Another complaint I had was the quality of the facial animations for all the characters. There were a lot of times when I felt that the expressions on characters were kind of bland, especially in highly emotional scenes. It creates this weird conflict between the expressiveness in the character’s voice as the voice actor is obviously trying to portray the character’s emotions through their dialogue, and the characters facial expressions that just seem to be lacking the same emotional punch. Bland expressions in moments of high tension just bring down the general feel of a scene. I also saw problems with the mouth-flap animations that created another layer of awkwardness for dialogue delivery and the character’s expression. Now not all mouth flaps match dialogue fully, and I get that, but here it seems like the animation itself just wound up looking awkward on the face. Being just slightly off-center or the shape of the mouth itself being a little off. It’s a bit of a nit-picky issue for me, but it becomes another aspect that can occasionally break immersion.
I think the founding theme of Kakuriyo really comes through in this arc. Like I mentioned at the start, the series itself is pretty much an isekai story wherein Aoi is transported to a new world and must make a place for herself there. She is first transported to Tenjin-ya where she struggles to keep Moonflower open and cook interesting food for the guests of the inn. In this cour, she is again transported to a new place, effectively starting the whole process over again with Orio-ya. The main driving theme of the series is the importance of cooking and proving your worth through the skills that you know or have acquired. Aoi proves her worth to Tenjin-ya by pleasing important customers with her cooking and tenacity in the face of adversity. Now she has to start all over again at Orio-ya, proving that she can stand up for herself and she’s useful through her cooking abilities.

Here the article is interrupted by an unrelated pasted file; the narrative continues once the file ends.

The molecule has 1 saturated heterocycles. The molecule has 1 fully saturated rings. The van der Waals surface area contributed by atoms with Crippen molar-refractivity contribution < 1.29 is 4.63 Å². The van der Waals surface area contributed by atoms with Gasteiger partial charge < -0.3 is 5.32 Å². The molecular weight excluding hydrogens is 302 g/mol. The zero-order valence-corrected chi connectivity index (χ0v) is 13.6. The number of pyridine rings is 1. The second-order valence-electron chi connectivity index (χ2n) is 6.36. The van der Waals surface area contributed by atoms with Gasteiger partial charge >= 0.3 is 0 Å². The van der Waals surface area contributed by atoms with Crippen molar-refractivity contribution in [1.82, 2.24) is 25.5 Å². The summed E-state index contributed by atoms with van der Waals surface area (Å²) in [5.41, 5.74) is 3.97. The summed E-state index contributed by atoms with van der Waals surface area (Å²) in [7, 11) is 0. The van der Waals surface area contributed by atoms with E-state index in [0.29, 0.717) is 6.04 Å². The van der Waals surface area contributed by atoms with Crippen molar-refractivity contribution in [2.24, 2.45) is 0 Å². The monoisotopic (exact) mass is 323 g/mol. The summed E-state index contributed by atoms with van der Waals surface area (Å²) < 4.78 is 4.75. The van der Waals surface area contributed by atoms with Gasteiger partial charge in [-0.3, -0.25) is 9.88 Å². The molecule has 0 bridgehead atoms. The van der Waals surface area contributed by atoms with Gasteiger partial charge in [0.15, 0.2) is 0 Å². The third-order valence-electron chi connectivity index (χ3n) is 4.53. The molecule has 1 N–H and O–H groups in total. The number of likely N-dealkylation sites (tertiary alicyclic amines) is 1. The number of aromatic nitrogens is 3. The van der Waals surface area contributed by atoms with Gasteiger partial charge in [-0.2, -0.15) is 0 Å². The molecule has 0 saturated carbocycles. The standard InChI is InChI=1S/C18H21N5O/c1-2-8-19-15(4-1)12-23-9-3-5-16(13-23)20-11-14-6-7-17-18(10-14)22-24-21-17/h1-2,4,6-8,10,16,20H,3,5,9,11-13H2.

The importance of food and of sharing food comes into focus here as well. It becomes apparent just how important eating and cooking together can be for relationships in general. Take the conflict between Matsuba and Hatori. It starts with an argument over food and the feelings of nostalgia that food has the ability to induce. They each have different memories of the same dish because different people originally cooked it for them. Matsuba associates this dish with his mother and Hatori with his mother. That dish is a reflection of each of their relationships with their mothers and thus becomes a point of high tension that eventually gets Hatori thrown out of the family. It’s only through Aoi making them realize through her food that these feelings father and son are having are the same that they can begin to reconcile. Eating the meal together, feeling and talking about the nostalgia it brings out in them, and finding a new way of relating to each other is the power of food and cooking that the series is trying to express here.